On the scene: MESO closes entrepreneurial gap

In a city full of entrepreneurs organizations and start up incubators, MESO (Microenterprise Services of Oregon) stands apart. Founded in 2005 as a program of the Black United Fund of Oregon, the program — which became its own nonprofit in 2001 — provides low income and minority residents with loans and technical assistance to start or expand their companies.

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The businesses MESO serves are not always as sexy as some of the startups that tend to dominate local business headlines: baked goods, child care services, hair salons, art and automotive services. But MESO’s mission, to restore economic balance among minorities and other underserved populations, is timely.

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Today Portland is rocked by two simultaneous economic trends: the rise of a wealthy and tech-centric elite, and the displacement of minorities and low income residents.

MESO, which is about to close a long awaited deal to purchase the building it now leases on Northeast Martin Luther King (the nonprofit also has an office Beaverton), closes the gap. Or as Portland mayor-elect Ted Wheeler said in a speech he delivered during MESO’s annual fundraising gala last night: “Into the void comes MESO.” (The fundraiser also doubled as a graduation night for about 30 new business owners who completed a three-year MESO training program.)

Wheeler described his first, ill-fated entrepreneurial venture selling Betamax cassettes, and then (jokingly) commended MESO graduates for the risks they take every day — including inviting him to speak at the graduation dinner.

“I want to point out that being a successful entrepreneur is not just about hard work and determination. Luck has something to do with it. I want to thank MESO for having the foresight to book me before you knew if this would be a good idea or a bad idea.”

MESO Board chair Jeff Lang described the roots of his own social entrepreneurial journey: volunteering for Cesar Chavez in California in the late 1960s. “I experienced such love from him, such empathy, honest human kindness; he was always inclusive to everyone and always willing to answer our questions. Of course there is one leader that probably tops that: Nita Shah, [MESO’s] executive director.”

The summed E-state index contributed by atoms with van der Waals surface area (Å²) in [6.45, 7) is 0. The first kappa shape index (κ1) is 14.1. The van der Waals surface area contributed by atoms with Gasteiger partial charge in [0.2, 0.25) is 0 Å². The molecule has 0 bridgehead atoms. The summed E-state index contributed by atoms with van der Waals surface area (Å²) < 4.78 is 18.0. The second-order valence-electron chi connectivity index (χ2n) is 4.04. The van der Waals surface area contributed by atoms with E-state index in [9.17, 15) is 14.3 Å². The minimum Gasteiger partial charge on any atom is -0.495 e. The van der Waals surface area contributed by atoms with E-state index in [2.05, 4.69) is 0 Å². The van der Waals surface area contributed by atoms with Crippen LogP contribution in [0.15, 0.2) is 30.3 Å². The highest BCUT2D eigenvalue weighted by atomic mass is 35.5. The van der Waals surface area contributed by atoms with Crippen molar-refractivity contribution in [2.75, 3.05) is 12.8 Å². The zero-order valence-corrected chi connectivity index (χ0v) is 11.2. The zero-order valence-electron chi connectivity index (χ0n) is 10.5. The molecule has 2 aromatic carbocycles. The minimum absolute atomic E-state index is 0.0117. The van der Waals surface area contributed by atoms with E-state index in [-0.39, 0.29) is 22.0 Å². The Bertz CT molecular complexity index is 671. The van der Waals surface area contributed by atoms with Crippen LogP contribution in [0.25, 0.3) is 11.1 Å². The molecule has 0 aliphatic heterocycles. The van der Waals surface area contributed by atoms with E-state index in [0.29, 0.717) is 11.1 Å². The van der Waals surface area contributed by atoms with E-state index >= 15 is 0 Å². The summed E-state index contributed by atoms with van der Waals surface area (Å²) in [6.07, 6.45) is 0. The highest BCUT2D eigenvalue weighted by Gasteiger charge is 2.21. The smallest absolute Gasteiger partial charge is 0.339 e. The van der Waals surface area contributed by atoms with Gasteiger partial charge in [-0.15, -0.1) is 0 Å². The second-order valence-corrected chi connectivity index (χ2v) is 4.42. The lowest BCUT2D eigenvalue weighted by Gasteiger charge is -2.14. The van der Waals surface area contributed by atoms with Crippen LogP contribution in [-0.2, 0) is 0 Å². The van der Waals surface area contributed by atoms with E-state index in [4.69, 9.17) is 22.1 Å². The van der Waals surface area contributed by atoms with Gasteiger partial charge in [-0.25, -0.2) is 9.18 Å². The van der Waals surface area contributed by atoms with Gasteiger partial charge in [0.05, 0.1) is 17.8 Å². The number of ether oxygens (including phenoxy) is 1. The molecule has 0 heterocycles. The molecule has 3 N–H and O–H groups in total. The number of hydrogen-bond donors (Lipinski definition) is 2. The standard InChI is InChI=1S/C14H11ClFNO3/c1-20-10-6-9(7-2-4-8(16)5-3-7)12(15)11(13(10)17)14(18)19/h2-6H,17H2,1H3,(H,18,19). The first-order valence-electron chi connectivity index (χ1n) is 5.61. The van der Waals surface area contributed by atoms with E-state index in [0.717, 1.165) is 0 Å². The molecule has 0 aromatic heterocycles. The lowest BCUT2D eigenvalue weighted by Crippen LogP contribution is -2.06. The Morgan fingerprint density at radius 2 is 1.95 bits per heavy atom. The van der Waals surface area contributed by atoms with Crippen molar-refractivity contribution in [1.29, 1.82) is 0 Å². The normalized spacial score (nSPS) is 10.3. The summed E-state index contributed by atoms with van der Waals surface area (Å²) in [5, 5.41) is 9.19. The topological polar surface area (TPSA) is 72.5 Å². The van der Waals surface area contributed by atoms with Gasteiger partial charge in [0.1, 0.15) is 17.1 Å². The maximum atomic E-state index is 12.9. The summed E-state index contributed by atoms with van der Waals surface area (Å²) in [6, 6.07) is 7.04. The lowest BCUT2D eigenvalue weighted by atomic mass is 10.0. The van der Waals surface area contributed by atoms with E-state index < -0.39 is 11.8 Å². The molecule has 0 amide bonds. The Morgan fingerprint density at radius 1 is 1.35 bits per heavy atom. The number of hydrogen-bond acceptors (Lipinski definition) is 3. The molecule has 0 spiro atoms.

MESO client Jessica Chan, founder of Wink Pens, delivered a graceful pitch for her startup, which makes refillable glass fountain pens built to write with alternative inks such as wine, juice, or tea. The modular pens, fashioned from “borosilicate,” aim to “bring back the lost art of hand crafted experience — but with a modern sensibility,” she said.

The fundraiser, held at the Red Lion Hotel in Jantzen Beach, was a reminder that before there were startups there were small businesses, and before there were entrepreneurs there were small business owners. Whatever the lingo, microenterprises, and the people who run them, form the social, cultural and economic backbone of this city and state.

MESO graduates, 2016

Una Barrett: Relics of a New Age
Peg Butler: Peg Butler Studio
Julie Campbell: Written on the Body
Brian Echerer: Velo Gioielli
Kisha Izunagbara: Sah’Rah and Associates
Chermaigne Josie:  Akemi Hair Studio
Susannah Kelly: Antler Gallery
Fatuma Kinga: Happy Car Adult Foster Home
Israel Lopez-Mendoza,  Lopez Scott Handyman LLC
JoannLundberg: Joann Lundberg
Nicholas Munson-Phelps:  Precycle LLC
Lisa Pacioretty:  Umay LLC
Karen Page:  Urban Pantry
Lindsey Reif: Reif Haus
Lindsey Rickert:  Lindsey Rickert Phtography